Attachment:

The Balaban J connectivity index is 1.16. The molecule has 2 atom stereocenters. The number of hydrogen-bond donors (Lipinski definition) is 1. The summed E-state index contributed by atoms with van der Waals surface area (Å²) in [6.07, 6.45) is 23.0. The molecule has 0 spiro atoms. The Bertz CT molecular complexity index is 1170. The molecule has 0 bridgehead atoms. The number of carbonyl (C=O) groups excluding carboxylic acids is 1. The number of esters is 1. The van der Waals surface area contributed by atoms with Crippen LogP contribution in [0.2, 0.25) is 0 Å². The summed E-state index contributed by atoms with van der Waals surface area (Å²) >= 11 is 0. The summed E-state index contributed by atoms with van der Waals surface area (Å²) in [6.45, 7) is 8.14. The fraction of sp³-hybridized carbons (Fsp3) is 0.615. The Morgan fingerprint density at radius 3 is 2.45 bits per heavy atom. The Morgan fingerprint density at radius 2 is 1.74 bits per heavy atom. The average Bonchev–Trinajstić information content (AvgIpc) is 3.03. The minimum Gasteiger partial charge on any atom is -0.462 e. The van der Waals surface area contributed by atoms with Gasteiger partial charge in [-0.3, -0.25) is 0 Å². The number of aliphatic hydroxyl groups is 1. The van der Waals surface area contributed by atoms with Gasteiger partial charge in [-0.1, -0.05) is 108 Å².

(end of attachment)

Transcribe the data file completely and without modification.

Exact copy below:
The Balaban J connectivity index is 1.16. The molecule has 2 atom stereocenters. The number of hydrogen-bond donors (Lipinski definition) is 1. The summed E-state index contributed by atoms with van der Waals surface area (Å²) in [6.07, 6.45) is 23.0. The molecule has 0 spiro atoms. The Bertz CT molecular complexity index is 1170. The molecule has 0 bridgehead atoms. The number of carbonyl (C=O) groups excluding carboxylic acids is 1. The number of esters is 1. The van der Waals surface area contributed by atoms with Crippen LogP contribution in [0.2, 0.25) is 0 Å². The summed E-state index contributed by atoms with van der Waals surface area (Å²) >= 11 is 0. The summed E-state index contributed by atoms with van der Waals surface area (Å²) in [6.45, 7) is 8.14. The fraction of sp³-hybridized carbons (Fsp3) is 0.615. The Morgan fingerprint density at radius 3 is 2.45 bits per heavy atom. The Morgan fingerprint density at radius 2 is 1.74 bits per heavy atom. The average Bonchev–Trinajstić information content (AvgIpc) is 3.03. The minimum Gasteiger partial charge on any atom is -0.462 e. The van der Waals surface area contributed by atoms with Gasteiger partial charge in [-0.3, -0.25) is 0 Å². The number of aliphatic hydroxyl groups is 1. The van der Waals surface area contributed by atoms with Gasteiger partial charge in [-0.1, -0.05) is 108 Å².